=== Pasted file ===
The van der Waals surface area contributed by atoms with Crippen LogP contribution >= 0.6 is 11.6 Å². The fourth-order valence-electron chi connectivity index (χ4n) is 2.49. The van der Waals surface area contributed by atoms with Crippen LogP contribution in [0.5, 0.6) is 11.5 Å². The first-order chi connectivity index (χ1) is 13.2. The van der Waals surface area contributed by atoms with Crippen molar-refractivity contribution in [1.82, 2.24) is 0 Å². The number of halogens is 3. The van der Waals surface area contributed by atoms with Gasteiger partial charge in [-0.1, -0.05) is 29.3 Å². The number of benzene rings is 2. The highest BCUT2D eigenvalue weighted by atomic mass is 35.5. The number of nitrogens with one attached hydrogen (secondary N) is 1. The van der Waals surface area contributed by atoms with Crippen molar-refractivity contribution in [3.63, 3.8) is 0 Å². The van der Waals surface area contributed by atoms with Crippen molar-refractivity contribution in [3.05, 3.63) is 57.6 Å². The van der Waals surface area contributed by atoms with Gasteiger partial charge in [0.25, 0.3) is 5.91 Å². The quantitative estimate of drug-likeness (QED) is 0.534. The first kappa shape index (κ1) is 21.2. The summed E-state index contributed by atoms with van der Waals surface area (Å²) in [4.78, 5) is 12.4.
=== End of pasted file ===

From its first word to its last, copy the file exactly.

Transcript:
The van der Waals surface area contributed by atoms with Crippen LogP contribution >= 0.6 is 11.6 Å². The fourth-order valence-electron chi connectivity index (χ4n) is 2.49. The van der Waals surface area contributed by atoms with Crippen LogP contribution in [0.5, 0.6) is 11.5 Å². The first-order chi connectivity index (χ1) is 13.2. The van der Waals surface area contributed by atoms with Crippen molar-refractivity contribution in [1.82, 2.24) is 0 Å². The number of halogens is 3. The van der Waals surface area contributed by atoms with Gasteiger partial charge in [-0.1, -0.05) is 29.3 Å². The number of benzene rings is 2. The highest BCUT2D eigenvalue weighted by atomic mass is 35.5. The number of nitrogens with one attached hydrogen (secondary N) is 1. The van der Waals surface area contributed by atoms with Crippen molar-refractivity contribution in [3.63, 3.8) is 0 Å². The van der Waals surface area contributed by atoms with Crippen molar-refractivity contribution in [3.05, 3.63) is 57.6 Å². The van der Waals surface area contributed by atoms with Gasteiger partial charge in [0.25, 0.3) is 5.91 Å². The quantitative estimate of drug-likeness (QED) is 0.534. The first kappa shape index (κ1) is 21.2. The summed E-state index contributed by atoms with van der Waals surface area (Å²) in [4.78, 5) is 12.4.